Written by: Elah Cohen
The Museum is a familiar concept, one that is integral to the art world. With little effort you conjure the vision of an array of goods- a shining celebration of Humankind’s finest qualities and abilities.
Recently, however, the museum has become a controversial space, subjected both to literary fire and scrutiny. Alice Procter argues the contentious histories and human price which the admired objects are steeped in, for some, supersede the shallow enjoyment gained.
Certainly, the British Museum has unashamedly adopted an attitude of “finders keepers” by hardly promoting the nature of the acquisition of what they display- in turn remaining a visible remnant of power and Imperialism.
Delve deeper beyond the glossy façade and you will unearth a murky past behind the artefacts. Created using the lost wax technique, the Benin Bronzes (located in present day Southern Nigeria) are regarded as the most stunning historical example of bronze casting. Looting under the British Empire meant they are now dotted around Europe, mostly located in the British Museum. Nigerian artist Emeka Ogboh has created posters advocating their return in an initiative with museums in Dresden. Hickley (2021) reports Yusuf Maitama Tuggar, Nigerian ambassador to Germany, stressed their return would be “worthy of emulation towards healing the tragic trauma of colonialism by facilitating the restitution of these artefacts” in a letter to Angela Merkel.
From this, we see these beautiful artefacts represent pride in the exploitation of Empirical rule. Arguably, non Western Art has been insidiously rendered a trophy, a symbol of power.
Despite the fact that museum ownership possesses many complexities in the modern world it is essential to consider the indisputable advantages of the actions quick to be labelled as greed. Museums have often protected precious artefacts which are constantly pitted against humans and their capabilities of destruction. Indeed, arguably one of the most infamous artefacts brought upon British soil – the Elgin Marbles – owe their preservation to Lord Elgin’s removal of them. Had they not been plucked from Greece, they would have suffered a familiar fate to The Bamyan Buddhas, located in Pakistan. For, once regarded as beautiful symbols of Buddhism, they fell victim to changing ideology and religious intolerance. The literal hole they leave makes a poignant point about the cultural significance and history lost by the hand of Man.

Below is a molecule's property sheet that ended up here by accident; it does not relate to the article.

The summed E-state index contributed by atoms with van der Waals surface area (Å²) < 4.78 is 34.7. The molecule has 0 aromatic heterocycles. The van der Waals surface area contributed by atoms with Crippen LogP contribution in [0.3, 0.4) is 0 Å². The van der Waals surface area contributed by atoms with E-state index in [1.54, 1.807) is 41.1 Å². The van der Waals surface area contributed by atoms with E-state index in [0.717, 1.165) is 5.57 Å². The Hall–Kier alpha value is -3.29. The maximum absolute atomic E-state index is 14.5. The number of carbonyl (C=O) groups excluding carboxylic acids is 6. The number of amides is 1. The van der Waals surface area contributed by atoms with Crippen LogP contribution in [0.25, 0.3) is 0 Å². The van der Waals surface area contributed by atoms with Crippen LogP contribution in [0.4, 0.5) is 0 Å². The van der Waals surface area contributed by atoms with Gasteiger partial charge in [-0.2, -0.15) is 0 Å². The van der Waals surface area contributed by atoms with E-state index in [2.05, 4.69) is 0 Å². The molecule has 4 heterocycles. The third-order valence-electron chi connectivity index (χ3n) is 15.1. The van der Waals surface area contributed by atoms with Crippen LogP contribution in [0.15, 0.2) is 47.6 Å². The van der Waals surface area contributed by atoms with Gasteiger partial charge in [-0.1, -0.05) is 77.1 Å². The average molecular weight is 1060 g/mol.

Moreover, many pieces of art have been passed round by multiple cultures, resembling a global game of pass the parcel, demonstrating Britain is not solely guilty. One of the most famous artworks of all time - Leonardo’s Mona Lisa – with its unparalleled legacy in popular culture, resides in France and not Italy. The idea of a utopic period, where art has respectfully or peacefully been left alone, is the true fallacy. In fact, the earliest museum is indicated to have been built by the Babylonian Empire, around 530CE: packed to the rafters with labelled spoils of war, demonstrating a global concept far older than the birth of the European Empires.
Hence, from a Utilitarian perspective, the benefits of thieving certain pieces of art as a means of protection, outweigh the murky moral question. However, art is more than just an object – they are items brimming with history and iconic symbols belonging in heart and soul to the country for which they were made. What right has Britain to cling on to the Elgin Marbles, especially considering the economic plight of Greece?
The issue is one that seems unlikely to find an effective solution. Whilst it is imperative that the artefacts be enjoyed for their magnificence alone – and not as trophies of conquests past - we cannot forget the etymology of the word museum itself is, ‘seat of muses’. Is it right to manufacture these facilities, sources of inspiration, into monsters and to ignore the worthy things they champion – curiosity and education?
Hickley, C., 2021. Dresden Poster Campaign Draws Attention To Looted Benin Bronzes In City’S Museum. [online] Theartnewspaper.com. Available at: <https://www.theartnewspaper.com/news/dresden-poster-campaign-draws-attention-to-benin-bronzes-in-city-s-museum>
Lewis, G., 2020. Museum | Definition, History, Types, & Operation. [online] Encyclopedia Britannica. Available at: <https://www.britannica.com/topic/museum-cultural-institution>
Minamore, B., 2018. Slaver! Invader! The tour guide who tells the ugly truth about museum portraits. The Guardian, [online] Available at: <https://www.theguardian.com/artanddesign/2018/apr/24/slaver-invader-tour-guide-ugly-truth-empire-uncomfortable-art-tours-alice-procter>